1932

Abstract

Hypoxia-inducible factors (HIFs) control transcriptional responses to reduced O availability. HIFs are heterodimeric proteins composed of an O-regulated HIF-α subunit and a constitutively expressed HIF-1β subunit. HIF-α subunits are subject to prolyl hydroxylation, which targets the proteins for degradation under normoxic conditions. Small molecule prolyl hydroxylase inhibitors, which stabilize the HIF-α subunits and increase HIF-dependent expression of erythropoietin, are in phase III clinical trials for the treatment of anemia in patients with chronic kidney disease. HIFs contribute to the pathogenesis of many cancers, particularly the clear cell type of renal cell carcinoma in which loss of function of the von Hippel-Lindau tumor suppressor blocks HIF-2α degradation. A small molecule inhibitor that binds to HIF-2α and blocks dimerization with HIF-1β is in clinical trials for the treatment of renal cell carcinoma. Targeting HIFs for stabilization or inhibition may improve outcomes in diseases that are common causes of mortality in the US population.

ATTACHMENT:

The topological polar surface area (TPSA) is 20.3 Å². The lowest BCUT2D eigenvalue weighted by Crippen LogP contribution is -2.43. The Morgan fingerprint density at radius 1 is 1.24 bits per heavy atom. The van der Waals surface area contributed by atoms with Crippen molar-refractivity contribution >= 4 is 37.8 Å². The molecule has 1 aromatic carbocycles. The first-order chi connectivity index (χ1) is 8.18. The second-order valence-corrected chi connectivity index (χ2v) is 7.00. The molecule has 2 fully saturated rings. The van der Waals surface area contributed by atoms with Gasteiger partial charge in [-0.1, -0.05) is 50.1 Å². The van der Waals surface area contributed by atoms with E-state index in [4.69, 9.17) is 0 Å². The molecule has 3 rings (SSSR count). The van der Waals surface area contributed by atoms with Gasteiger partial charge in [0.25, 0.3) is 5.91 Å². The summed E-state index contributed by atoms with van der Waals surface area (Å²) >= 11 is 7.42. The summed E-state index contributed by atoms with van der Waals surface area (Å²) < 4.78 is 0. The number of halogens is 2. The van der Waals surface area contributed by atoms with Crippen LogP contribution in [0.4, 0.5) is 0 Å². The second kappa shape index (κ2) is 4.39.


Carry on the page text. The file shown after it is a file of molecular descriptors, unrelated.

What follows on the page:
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2019-01-06
2024-04-19
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